Friday, 22 August 2014

More about Wikimania 2014, London

Photo
Lakeside at the Barbican



I am squashing two days of Wikimania into this blog post, because by this time the events and experiences have merged and blurred because there were so many of them. It was also the weekend, and  being awake, up and about, talking to people, exercising my brain and learning before 11am was quite challenging to the constitution.

Saturday started well with a session of learning to edit. I am not a very proficient Wikipedia editor and the few little articles I have written have been produced with technical help from people better at it than me. Time for me to get this sorted, I decided, so I joined the workshop being run by user Rexx. He was very good, and now I actually have a user page and some more confidence to write something entirely under my own steam. Because I am a librarian, not to mention an author of an academic paper or two, I thought it best to find out more about the latest version of Creative Commons licensing (4.0). I heard two talks on that, both from "The horses mouth", people actively involved in the development and writing the licenses. CC 4.0 is more eclectic, it encompasses the laws of many countries and the wording has become clearer. It is also easier to make attributions to licensed work.

I managed to catch most of Jack Andraka's presentation, I missed the start because I was deep in conversation with a member of the public at the Wikimedia UK stall. Jack is the young man that had an idea of how to develop a test for pancreatic cancer because he had read some science articles that were available for any member of the public to read  through Open Access. Jack was a very engaging young man and a very confident speaker. The surprising thing about him, though, was that he considered himself very ordinary and that young people in America are engaged in inventing new things. He looks up to friend of his who has built a nuclear reactor in his parent's garage. This made me think that there is something very wrong in the British educational system. perhaps we do not have enough faith in the intelligence and creativity of young people?

The high point of Saturday, however, came in the evening when there was a mini version of the Edinburgh Fringe, but in London, with a Wikipedia themed comedy night. The performers were not just excellent comedians, but academics, including Dan Schreiber, a QI writer, Simon Singh, writer and mathematician, Dr Steve Cross of University College London and  others so funny that I have forgotten their names. I found this entertainment particularly interesting because the other half and I attended a stand up comedy workshop earlier in the year, when I started writing a few stand up minutes about being an information scientist. Steve Cross set up academic stand up comedy (called Bright Club), to help spread public engagement with science.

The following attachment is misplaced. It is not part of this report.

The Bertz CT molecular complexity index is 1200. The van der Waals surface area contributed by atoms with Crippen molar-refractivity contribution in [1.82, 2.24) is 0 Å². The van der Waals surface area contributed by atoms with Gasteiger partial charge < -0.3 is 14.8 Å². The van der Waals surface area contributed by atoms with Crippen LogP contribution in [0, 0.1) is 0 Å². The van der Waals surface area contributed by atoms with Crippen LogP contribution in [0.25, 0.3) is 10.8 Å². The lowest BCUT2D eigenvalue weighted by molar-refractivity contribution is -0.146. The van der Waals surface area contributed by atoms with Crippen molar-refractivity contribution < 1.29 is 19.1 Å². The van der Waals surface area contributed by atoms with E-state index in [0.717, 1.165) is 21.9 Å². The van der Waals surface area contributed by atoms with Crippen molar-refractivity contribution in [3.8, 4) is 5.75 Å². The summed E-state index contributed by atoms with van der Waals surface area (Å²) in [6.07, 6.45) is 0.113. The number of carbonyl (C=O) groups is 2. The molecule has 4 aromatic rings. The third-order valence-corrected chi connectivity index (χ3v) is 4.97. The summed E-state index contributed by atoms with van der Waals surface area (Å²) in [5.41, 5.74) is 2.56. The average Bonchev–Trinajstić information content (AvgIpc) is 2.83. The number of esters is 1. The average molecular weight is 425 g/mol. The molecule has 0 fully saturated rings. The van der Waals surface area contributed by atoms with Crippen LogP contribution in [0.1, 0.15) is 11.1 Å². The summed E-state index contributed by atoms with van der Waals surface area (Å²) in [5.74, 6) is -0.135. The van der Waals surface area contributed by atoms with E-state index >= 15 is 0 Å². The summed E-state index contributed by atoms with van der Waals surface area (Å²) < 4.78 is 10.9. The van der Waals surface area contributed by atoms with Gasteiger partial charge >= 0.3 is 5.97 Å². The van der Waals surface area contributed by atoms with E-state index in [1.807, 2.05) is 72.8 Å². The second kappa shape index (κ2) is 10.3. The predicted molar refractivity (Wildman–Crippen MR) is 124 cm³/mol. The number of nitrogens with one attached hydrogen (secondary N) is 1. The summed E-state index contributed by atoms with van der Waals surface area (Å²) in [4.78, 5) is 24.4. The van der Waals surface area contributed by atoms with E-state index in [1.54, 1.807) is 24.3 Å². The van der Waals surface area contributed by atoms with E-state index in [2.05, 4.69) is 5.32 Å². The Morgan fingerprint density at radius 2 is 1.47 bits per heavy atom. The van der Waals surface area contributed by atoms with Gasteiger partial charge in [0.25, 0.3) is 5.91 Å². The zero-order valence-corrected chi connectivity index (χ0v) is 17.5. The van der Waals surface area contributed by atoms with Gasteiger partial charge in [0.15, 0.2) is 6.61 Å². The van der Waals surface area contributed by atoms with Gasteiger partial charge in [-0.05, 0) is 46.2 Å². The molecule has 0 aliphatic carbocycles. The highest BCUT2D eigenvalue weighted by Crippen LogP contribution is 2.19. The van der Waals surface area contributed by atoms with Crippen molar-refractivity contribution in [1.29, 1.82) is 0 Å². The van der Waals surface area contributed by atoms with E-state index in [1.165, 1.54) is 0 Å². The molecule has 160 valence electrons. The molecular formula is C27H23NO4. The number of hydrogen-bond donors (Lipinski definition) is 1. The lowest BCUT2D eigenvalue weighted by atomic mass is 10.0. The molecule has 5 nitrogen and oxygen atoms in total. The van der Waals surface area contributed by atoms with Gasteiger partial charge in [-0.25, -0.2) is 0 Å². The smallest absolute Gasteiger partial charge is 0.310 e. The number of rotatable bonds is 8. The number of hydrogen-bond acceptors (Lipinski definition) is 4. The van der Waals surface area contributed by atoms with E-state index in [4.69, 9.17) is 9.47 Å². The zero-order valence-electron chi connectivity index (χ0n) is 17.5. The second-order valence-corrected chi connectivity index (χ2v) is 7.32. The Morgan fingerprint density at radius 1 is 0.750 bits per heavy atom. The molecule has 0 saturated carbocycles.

The "Sculpture Court", a peaceful courtyard in the middle of the Barbican just right for blogging

Sunday started with the media, Bill Thompson of the BBC talking about the rise of social media and citizen journalism, although he started with a phrase suitable for the Wikipedia themed comedy night "Freedom's just another word for something left to edit". Bill explained that professional journalists used to be the people who wrote the first draft of history, but now people using social media, twitter, blogs, etc, have taken their place. This means that professional journalist now have to be in advance of the bloggers, making the 0th draft of history, A new model of journalism is emerging, a sort of collaborative joint account of the world's events. He compared the concepts and premise of the BBC as being similar to Wikipedia, there is no advertising and education is a major remit of both. Both serve the public interest and he stated that he considers the BBC archive of broadcast programmes being part of the GLAM (Galleries, Libraries, Archives and Museums) community. The speech seemed to flow from one concept to another, but I think Bill's overall meaning was that the BBC is concerned with the free and open flow of knowledge, be it journalistic reporting over events, or of more educative and cultural programmes; science documentaries, well scripted drama's, promenade concerts, etc. and this is what Wikipedia is also concerned with.

The final  talk that I attended on Sunday was one about the worth of  face to face editing sessions. This was a panel discussion that appeared to be lead by a Wikimedia Foundation researcher who had found a great deal of difficulty getting Wikipedia editing trainers to report the sessions that they gave and to evaluate the impact of the sessions. Money is being spent on these sessions and it seems that most of the people who attend these sessions do not go on to becoming an editor, so is it worth doing? Some of the trained trainers in the room made the point that at least some more articles had been written or improved, which is always a bonus, that at least people know how to edit, and gaining more long term editors is not necessarily the point of doing the training. Other individuals said that they often show people how to edit Wikipedia in a less formal surroundings, because someone has noticed what they are doing on their laptops and want to know what to do. I used the analogy that the discussion was like educated people in the 6th century saying that they do not know why they bother to train boys to use quills and vellum to write and illustrate because few of them end up being monks and writing a decent illustrated manuscript. Meaning that it is the stimulation of literacy is important and that knowing how to do something does not mean that someone wants to do it all the time, or to a high degree of proficiency.